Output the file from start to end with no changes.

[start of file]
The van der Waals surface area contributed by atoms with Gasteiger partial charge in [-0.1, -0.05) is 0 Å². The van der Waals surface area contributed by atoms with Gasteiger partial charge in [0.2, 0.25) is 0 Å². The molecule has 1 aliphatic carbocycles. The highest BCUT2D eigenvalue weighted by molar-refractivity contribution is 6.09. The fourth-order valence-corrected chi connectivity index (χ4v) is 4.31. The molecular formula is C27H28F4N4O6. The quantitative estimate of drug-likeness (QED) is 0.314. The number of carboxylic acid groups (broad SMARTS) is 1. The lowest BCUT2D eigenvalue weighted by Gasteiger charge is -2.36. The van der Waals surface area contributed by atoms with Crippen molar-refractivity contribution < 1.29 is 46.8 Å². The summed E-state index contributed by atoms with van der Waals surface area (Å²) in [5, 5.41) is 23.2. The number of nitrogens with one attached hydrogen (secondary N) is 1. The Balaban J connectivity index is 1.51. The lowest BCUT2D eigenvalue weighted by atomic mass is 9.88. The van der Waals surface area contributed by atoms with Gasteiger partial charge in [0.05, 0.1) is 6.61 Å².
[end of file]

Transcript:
The van der Waals surface area contributed by atoms with Gasteiger partial charge in [-0.1, -0.05) is 0 Å². The van der Waals surface area contributed by atoms with Gasteiger partial charge in [0.2, 0.25) is 0 Å². The molecule has 1 aliphatic carbocycles. The highest BCUT2D eigenvalue weighted by molar-refractivity contribution is 6.09. The fourth-order valence-corrected chi connectivity index (χ4v) is 4.31. The molecular formula is C27H28F4N4O6. The quantitative estimate of drug-likeness (QED) is 0.314. The number of carboxylic acid groups (broad SMARTS) is 1. The lowest BCUT2D eigenvalue weighted by Gasteiger charge is -2.36. The van der Waals surface area contributed by atoms with Crippen molar-refractivity contribution < 1.29 is 46.8 Å². The summed E-state index contributed by atoms with van der Waals surface area (Å²) in [5, 5.41) is 23.2. The number of nitrogens with one attached hydrogen (secondary N) is 1. The Balaban J connectivity index is 1.51. The lowest BCUT2D eigenvalue weighted by atomic mass is 9.88. The van der Waals surface area contributed by atoms with Gasteiger partial charge in [0.05, 0.1) is 6.61 Å².